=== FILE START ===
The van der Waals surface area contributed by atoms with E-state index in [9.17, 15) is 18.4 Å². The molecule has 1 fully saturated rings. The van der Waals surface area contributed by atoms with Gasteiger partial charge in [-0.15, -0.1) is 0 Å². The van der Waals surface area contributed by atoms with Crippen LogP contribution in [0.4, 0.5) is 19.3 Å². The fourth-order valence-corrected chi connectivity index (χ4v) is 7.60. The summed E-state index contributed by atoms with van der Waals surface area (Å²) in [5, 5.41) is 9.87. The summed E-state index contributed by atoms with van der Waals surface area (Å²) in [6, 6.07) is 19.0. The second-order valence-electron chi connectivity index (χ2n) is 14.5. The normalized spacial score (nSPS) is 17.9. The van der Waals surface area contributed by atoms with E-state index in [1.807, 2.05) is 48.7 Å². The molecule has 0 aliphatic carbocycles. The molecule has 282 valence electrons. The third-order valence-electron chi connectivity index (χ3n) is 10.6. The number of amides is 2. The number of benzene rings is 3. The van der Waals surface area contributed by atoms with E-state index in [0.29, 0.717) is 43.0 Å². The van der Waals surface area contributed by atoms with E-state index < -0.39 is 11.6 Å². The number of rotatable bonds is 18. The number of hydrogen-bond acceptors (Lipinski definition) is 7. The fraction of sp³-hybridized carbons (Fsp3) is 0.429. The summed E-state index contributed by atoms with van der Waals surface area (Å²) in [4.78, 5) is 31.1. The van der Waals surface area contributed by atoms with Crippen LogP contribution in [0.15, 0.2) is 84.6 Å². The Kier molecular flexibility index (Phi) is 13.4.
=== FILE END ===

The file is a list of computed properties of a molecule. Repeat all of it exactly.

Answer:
The van der Waals surface area contributed by atoms with E-state index in [9.17, 15) is 18.4 Å². The molecule has 1 fully saturated rings. The van der Waals surface area contributed by atoms with Gasteiger partial charge in [-0.15, -0.1) is 0 Å². The van der Waals surface area contributed by atoms with Crippen LogP contribution in [0.4, 0.5) is 19.3 Å². The fourth-order valence-corrected chi connectivity index (χ4v) is 7.60. The summed E-state index contributed by atoms with van der Waals surface area (Å²) in [5, 5.41) is 9.87. The summed E-state index contributed by atoms with van der Waals surface area (Å²) in [6, 6.07) is 19.0. The second-order valence-electron chi connectivity index (χ2n) is 14.5. The normalized spacial score (nSPS) is 17.9. The van der Waals surface area contributed by atoms with E-state index in [1.807, 2.05) is 48.7 Å². The molecule has 0 aliphatic carbocycles. The molecule has 282 valence electrons. The third-order valence-electron chi connectivity index (χ3n) is 10.6. The number of amides is 2. The number of benzene rings is 3. The van der Waals surface area contributed by atoms with E-state index in [0.29, 0.717) is 43.0 Å². The van der Waals surface area contributed by atoms with E-state index < -0.39 is 11.6 Å². The number of rotatable bonds is 18. The number of hydrogen-bond acceptors (Lipinski definition) is 7. The fraction of sp³-hybridized carbons (Fsp3) is 0.429. The summed E-state index contributed by atoms with van der Waals surface area (Å²) in [4.78, 5) is 31.1. The van der Waals surface area contributed by atoms with Crippen LogP contribution in [0.15, 0.2) is 84.6 Å². The Kier molecular flexibility index (Phi) is 13.4.